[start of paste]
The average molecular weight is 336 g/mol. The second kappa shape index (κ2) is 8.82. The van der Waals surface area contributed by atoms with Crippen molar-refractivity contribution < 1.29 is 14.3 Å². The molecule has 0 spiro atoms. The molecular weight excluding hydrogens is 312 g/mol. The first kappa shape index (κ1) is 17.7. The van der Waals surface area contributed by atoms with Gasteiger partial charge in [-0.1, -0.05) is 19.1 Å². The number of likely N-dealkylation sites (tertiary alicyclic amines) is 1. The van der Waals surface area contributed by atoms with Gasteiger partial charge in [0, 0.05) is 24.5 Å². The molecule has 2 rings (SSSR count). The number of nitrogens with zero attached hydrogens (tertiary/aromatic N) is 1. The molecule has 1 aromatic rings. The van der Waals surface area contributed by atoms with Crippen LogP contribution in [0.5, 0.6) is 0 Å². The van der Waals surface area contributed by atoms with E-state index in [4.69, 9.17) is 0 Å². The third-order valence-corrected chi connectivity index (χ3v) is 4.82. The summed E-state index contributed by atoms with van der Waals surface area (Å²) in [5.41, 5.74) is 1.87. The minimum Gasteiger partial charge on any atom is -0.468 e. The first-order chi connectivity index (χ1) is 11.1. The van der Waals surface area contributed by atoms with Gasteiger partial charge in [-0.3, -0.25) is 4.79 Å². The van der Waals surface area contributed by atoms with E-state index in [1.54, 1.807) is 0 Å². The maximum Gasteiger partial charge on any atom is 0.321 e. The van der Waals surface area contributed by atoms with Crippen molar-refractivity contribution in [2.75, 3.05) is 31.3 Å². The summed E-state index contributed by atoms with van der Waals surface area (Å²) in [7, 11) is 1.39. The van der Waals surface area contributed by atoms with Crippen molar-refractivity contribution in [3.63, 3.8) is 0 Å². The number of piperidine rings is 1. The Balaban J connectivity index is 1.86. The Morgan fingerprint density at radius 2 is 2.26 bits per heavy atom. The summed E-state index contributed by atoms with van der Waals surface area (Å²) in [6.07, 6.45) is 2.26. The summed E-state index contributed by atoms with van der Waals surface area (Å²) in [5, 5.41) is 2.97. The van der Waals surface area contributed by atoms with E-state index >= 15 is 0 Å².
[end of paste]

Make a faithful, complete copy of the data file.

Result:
The average molecular weight is 336 g/mol. The second kappa shape index (κ2) is 8.82. The van der Waals surface area contributed by atoms with Crippen molar-refractivity contribution < 1.29 is 14.3 Å². The molecule has 0 spiro atoms. The molecular weight excluding hydrogens is 312 g/mol. The first kappa shape index (κ1) is 17.7. The van der Waals surface area contributed by atoms with Gasteiger partial charge in [-0.1, -0.05) is 19.1 Å². The number of likely N-dealkylation sites (tertiary alicyclic amines) is 1. The van der Waals surface area contributed by atoms with Gasteiger partial charge in [0, 0.05) is 24.5 Å². The molecule has 2 rings (SSSR count). The number of nitrogens with zero attached hydrogens (tertiary/aromatic N) is 1. The molecule has 1 aromatic rings. The van der Waals surface area contributed by atoms with Crippen LogP contribution in [0.5, 0.6) is 0 Å². The van der Waals surface area contributed by atoms with E-state index in [4.69, 9.17) is 0 Å². The third-order valence-corrected chi connectivity index (χ3v) is 4.82. The summed E-state index contributed by atoms with van der Waals surface area (Å²) in [5.41, 5.74) is 1.87. The minimum Gasteiger partial charge on any atom is -0.468 e. The first-order chi connectivity index (χ1) is 11.1. The van der Waals surface area contributed by atoms with Gasteiger partial charge in [-0.3, -0.25) is 4.79 Å². The van der Waals surface area contributed by atoms with E-state index in [1.54, 1.807) is 0 Å². The maximum Gasteiger partial charge on any atom is 0.321 e. The van der Waals surface area contributed by atoms with Crippen molar-refractivity contribution in [2.75, 3.05) is 31.3 Å². The summed E-state index contributed by atoms with van der Waals surface area (Å²) in [7, 11) is 1.39. The van der Waals surface area contributed by atoms with Crippen molar-refractivity contribution in [3.63, 3.8) is 0 Å². The number of piperidine rings is 1. The Balaban J connectivity index is 1.86. The Morgan fingerprint density at radius 2 is 2.26 bits per heavy atom. The summed E-state index contributed by atoms with van der Waals surface area (Å²) in [6.07, 6.45) is 2.26. The summed E-state index contributed by atoms with van der Waals surface area (Å²) in [5, 5.41) is 2.97. The van der Waals surface area contributed by atoms with E-state index >= 15 is 0 Å².